If you read "Little Altars Everywhere", you will be glad to know that "Divine Secrets" takes a look at the life of Siddalee Walker from the distance of heavily analyzed adulthood. "Divine Secrets" focuses once again on Siddalee, but this time she is a 40-year old successful stage director who is taking some time out from her career and her love life to put to rest some old ghosts.
After having humiliated her mother in national print (a New York Times reporter calls Viviane Walker "a tap dancing child abuser"), Siddalee is gifted with her mother's scrapbook, which, in Vivane Walker's typically outrageous style, has been named "The Divine Secrets of the Ya-Ya Sisterhood". Viviane sends Siddalee this volume of personal mementos in an effort to have Siddalee understand her better without having to put any personal effort into the process.
Inside this scrapbook, Siddalee discovers bits and pieces of her mother's past - pictures, newspapaer articles, mementos - but she is not granted the entire story surrounding each of these titilating fragments. The reader is able to learn, through Viviane's own memory, all of the interesting details that Siddalee doesn't get to know.
This, I feel, is the greatest weekness in "Divine Secrets". The reader gets to see Viviane as a child and an adolescent, living in a home where she is abused by her father and openly detested by her mother. We learn about the death in WWII of Viviane's first and only love and the stresses put on her by having four stair-step children and an absentee husband. Siddalee, however, is not privy to any of this information. She reads tantalizing tidbits in newspaper articles, gleans what meaning she can from photographs, party invitations, and mysterious keys, but never knows any of the details the reader does. Because of this, it is difficult for me to believe that in the end of the novel Siddalee can forgive Viviane her many transgressions. It doesn't seem to me that she has enough information to be that magnanimous.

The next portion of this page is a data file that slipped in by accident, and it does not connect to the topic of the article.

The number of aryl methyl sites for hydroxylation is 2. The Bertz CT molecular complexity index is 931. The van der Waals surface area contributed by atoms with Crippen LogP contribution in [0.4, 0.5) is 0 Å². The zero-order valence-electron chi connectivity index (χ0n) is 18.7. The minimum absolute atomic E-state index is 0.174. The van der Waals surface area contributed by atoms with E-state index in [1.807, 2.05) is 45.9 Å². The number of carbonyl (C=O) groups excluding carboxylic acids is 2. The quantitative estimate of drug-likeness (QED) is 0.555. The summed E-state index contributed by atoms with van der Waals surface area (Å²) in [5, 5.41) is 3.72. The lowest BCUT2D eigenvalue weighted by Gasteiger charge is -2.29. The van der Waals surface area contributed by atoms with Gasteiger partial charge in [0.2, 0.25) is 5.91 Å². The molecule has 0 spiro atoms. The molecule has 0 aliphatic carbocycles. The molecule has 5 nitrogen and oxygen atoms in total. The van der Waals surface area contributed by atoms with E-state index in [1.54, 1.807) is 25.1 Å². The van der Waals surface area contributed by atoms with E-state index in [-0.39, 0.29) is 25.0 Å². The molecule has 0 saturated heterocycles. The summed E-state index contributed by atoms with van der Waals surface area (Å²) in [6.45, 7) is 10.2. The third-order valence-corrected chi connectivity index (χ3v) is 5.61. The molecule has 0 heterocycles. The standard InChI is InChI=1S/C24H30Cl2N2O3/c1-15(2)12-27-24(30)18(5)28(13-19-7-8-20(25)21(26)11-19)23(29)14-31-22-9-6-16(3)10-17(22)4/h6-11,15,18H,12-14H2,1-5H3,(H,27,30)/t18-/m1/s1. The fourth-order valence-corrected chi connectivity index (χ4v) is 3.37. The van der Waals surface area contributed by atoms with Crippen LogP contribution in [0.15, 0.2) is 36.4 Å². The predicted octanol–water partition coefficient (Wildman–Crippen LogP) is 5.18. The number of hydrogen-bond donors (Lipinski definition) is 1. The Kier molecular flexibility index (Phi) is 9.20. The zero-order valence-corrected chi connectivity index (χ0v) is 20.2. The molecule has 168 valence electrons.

Other than this one flaw, "Divine Secrets" is a beautiful book. The women in this novel are fully realized characters - I recognized each one of these women, and even grew up with some of them (but not all of them together, thank goodness!). The descriptions of Louisiana are rich and detailed, and as much as I hate a crustaceon, I was dreaming of crawfish for days after turning the last page.
"Divine Secrets" is about forgiveness and the power of love. Rebecca Wells is brave to offer up a novel filled with women who are real enough to not always be likable (in fact, Viviane is almost never likable), and she is a talented enough word smith to keep these women sympathetic. "Divine Secrets" is a soothing, redeeming follow up to "Little Altars", and I recommend it. Throw some Zydeco on the stereo and curl up with a cup of java - this one will keep you up all night!